Monday, April 28, 2014

Beneath the surface

Ludum Dare #29 took place on the weekend! Ludum Dare is a game jam event held three times a year, featuring 48 hour compo entries (do everything yourself), and relaxed jam entries where teams and existing content are allowed with an extra day.

My entry for the compo is called "Giant Pumpkin" While thinking of the theme, I was watering my plants, figuring beneath the “surface” could imply soil. Roots get really chaotic. Meanwhile I remembered a trip I took to the York, Pennsylvania fair, featuring enormous pumpkins. You get the idea, I latched onto the spontaneous design idea and proceeded from there.

The Good:

Using Flash, I got a lot of bang for the buck using Tween objects for small animations. For example, the plus symbols on roots and stems grow spontaneously in a fraction of a second. That bit of polish does make a difference as it makes the game feel more interactive. 

The sound effects came together well using a cheap microphone to record things found outside. I need to get into the habit of making more of my own audio for my larger projects; finding that exact one needed on free sound websites is arduous.

The little popup that comes up when the cursor hovers over something became really useful and easy to manage.

The Bad:

Balancing many resource types in a game is very difficult! I would have liked it to be more educational, but overall is so far from being biologically accurate.

The Ugly:

There are several bugs with resource costs and weeds. Also the preloader does not work, as far as I know. The adrenaline kicks in as the clock ticks down the final minutes.

Overall an enjoyable experience!

Friday, April 18, 2014

Almost there...

So close now. Demons Down Under is now fully playable; it just needs minor tweaks and adjustments from here on out. I have been spending the past few weeks on a phase of development that repeatedly involves the following steps: play-testing, accumulating a list of a dozen small tasks to accomplish, finishing everything on that list, and then rinsing and repeating over and over. It takes quite a bit of perseverance. Each iteration is one step closer to completion.

Demons Down Under will be my 11th indie game. I have gained sufficient experience to understand that it is best to work efficiently, but not rush to the finish line. Rushing near the end leads to excessive down-time between projects, so is not beneficial in the long run. Rushing overall leads to early burnout, and worse, terrible shortcuts in design to save time. For example, compare turn-based game Zombie Tactics to the failed one of the same genre from years ago:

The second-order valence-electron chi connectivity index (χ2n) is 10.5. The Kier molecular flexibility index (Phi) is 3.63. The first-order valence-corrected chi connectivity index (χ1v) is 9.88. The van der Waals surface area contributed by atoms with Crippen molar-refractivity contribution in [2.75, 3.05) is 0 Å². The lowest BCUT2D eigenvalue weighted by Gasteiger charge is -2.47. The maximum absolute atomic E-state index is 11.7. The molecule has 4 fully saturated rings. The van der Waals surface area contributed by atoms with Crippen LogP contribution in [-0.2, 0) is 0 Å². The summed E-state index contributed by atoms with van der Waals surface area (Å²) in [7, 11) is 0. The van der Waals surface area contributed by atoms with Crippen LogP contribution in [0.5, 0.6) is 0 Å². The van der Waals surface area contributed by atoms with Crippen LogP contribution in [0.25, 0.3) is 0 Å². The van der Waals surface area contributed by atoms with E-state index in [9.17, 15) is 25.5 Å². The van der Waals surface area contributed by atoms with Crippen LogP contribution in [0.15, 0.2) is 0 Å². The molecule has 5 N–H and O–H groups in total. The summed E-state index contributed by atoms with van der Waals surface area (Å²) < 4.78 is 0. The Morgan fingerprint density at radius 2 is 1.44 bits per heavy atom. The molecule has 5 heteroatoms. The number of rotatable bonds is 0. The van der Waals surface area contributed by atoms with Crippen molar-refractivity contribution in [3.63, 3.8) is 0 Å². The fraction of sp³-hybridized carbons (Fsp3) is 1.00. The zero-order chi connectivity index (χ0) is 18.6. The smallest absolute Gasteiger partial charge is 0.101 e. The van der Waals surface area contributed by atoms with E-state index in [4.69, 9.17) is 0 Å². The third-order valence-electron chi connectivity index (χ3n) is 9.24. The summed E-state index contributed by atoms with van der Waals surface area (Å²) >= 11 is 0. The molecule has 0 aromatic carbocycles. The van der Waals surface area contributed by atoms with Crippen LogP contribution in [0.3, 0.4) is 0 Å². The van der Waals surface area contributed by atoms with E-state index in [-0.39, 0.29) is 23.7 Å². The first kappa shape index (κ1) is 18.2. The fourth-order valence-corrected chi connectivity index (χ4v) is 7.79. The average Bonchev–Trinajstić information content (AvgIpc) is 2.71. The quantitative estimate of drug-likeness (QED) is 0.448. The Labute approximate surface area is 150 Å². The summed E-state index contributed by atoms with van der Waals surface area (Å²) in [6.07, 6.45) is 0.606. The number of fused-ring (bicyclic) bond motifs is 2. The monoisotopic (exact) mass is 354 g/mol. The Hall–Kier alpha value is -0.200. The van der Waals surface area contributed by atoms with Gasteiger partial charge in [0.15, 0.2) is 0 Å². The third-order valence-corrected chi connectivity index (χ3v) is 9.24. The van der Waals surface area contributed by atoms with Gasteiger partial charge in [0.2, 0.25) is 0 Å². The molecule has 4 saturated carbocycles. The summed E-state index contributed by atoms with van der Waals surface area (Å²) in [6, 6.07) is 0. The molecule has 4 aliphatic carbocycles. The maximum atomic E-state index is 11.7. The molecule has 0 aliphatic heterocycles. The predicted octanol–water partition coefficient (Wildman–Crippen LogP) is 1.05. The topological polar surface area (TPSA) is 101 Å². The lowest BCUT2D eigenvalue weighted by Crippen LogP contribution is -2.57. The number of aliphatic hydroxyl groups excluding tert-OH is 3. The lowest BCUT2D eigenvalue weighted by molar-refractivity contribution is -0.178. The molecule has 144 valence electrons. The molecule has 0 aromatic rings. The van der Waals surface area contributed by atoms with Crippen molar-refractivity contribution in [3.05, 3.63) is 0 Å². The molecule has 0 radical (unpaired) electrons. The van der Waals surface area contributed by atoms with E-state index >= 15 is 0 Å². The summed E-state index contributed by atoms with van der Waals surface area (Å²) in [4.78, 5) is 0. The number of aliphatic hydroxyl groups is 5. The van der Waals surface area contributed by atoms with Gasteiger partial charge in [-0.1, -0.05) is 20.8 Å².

Failed turn-based project
Successful, Zombie Tactics

Also compare the hack-and-slash bunny game to Demons Down Under...

Failed hack-and-slash game
Successful, Demons Down Under

Similarly, compare the terrible stationary defense game to Defend Your Nuts 2:

Failed defense project
Successful, Defend Your Nuts 2

Lastly compare these two hack-and-slash games:

Failed hack-and-slash project
Successful, Paladin vs Demons

Each of these failed projects have something in common: I rushed too early, crunched too hard, and lost inspiration and motivation. I took too many shortcuts in attempt to reduce development time, which crippled the design. So basically when it comes to small games, work efficiently, but do not rush.

Interestingly, I also rushed on the following projects... perhaps within time I will return to them...?

Some of these have some interesting foundation from a game design point of view. A key benefit of working independently is exercising complete creative freedom. Gut feeling and spontaneous inspiration play a big role. The inspiration can originate from an arbitrary source. For example, I live near the Pennsylvania-Maryland border, so may take a trip to Gettysburg now that the weather finally is warming up.